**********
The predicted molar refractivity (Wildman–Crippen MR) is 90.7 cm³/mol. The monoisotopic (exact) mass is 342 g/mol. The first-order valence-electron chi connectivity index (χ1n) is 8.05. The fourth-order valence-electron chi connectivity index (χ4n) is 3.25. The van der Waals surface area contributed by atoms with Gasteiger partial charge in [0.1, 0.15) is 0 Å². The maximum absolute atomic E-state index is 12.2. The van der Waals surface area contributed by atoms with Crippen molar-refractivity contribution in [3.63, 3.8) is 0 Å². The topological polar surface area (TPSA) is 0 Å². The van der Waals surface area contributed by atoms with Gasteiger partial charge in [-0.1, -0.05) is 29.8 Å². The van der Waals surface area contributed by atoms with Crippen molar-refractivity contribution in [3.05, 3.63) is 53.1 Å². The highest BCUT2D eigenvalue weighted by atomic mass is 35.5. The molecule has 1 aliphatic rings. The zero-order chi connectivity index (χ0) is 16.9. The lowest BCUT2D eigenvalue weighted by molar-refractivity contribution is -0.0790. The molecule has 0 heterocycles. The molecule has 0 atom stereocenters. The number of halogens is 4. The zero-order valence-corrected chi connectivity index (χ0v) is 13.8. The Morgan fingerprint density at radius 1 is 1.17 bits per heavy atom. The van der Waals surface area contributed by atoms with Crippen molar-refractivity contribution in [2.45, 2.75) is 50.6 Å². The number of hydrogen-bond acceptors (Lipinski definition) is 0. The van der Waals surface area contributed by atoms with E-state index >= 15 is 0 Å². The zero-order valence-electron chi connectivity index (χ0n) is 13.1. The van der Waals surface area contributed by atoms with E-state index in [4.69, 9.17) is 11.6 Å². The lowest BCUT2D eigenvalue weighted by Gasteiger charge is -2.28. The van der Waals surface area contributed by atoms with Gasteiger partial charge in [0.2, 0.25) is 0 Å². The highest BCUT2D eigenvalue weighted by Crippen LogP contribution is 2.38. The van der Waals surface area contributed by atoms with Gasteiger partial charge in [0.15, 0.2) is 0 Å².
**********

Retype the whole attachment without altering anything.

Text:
The predicted molar refractivity (Wildman–Crippen MR) is 90.7 cm³/mol. The monoisotopic (exact) mass is 342 g/mol. The first-order valence-electron chi connectivity index (χ1n) is 8.05. The fourth-order valence-electron chi connectivity index (χ4n) is 3.25. The van der Waals surface area contributed by atoms with Gasteiger partial charge in [0.1, 0.15) is 0 Å². The maximum absolute atomic E-state index is 12.2. The van der Waals surface area contributed by atoms with Crippen molar-refractivity contribution in [3.63, 3.8) is 0 Å². The topological polar surface area (TPSA) is 0 Å². The van der Waals surface area contributed by atoms with Gasteiger partial charge in [-0.1, -0.05) is 29.8 Å². The van der Waals surface area contributed by atoms with Crippen molar-refractivity contribution in [3.05, 3.63) is 53.1 Å². The highest BCUT2D eigenvalue weighted by atomic mass is 35.5. The molecule has 1 aliphatic rings. The zero-order chi connectivity index (χ0) is 16.9. The lowest BCUT2D eigenvalue weighted by molar-refractivity contribution is -0.0790. The molecule has 0 heterocycles. The molecule has 0 atom stereocenters. The number of halogens is 4. The zero-order valence-corrected chi connectivity index (χ0v) is 13.8. The Morgan fingerprint density at radius 1 is 1.17 bits per heavy atom. The van der Waals surface area contributed by atoms with Crippen molar-refractivity contribution in [2.45, 2.75) is 50.6 Å². The number of hydrogen-bond acceptors (Lipinski definition) is 0. The van der Waals surface area contributed by atoms with E-state index >= 15 is 0 Å². The zero-order valence-electron chi connectivity index (χ0n) is 13.1. The van der Waals surface area contributed by atoms with E-state index in [4.69, 9.17) is 11.6 Å². The lowest BCUT2D eigenvalue weighted by Gasteiger charge is -2.28. The van der Waals surface area contributed by atoms with Gasteiger partial charge in [0.2, 0.25) is 0 Å². The highest BCUT2D eigenvalue weighted by Crippen LogP contribution is 2.38. The van der Waals surface area contributed by atoms with Gasteiger partial charge in [0.15, 0.2) is 0 Å².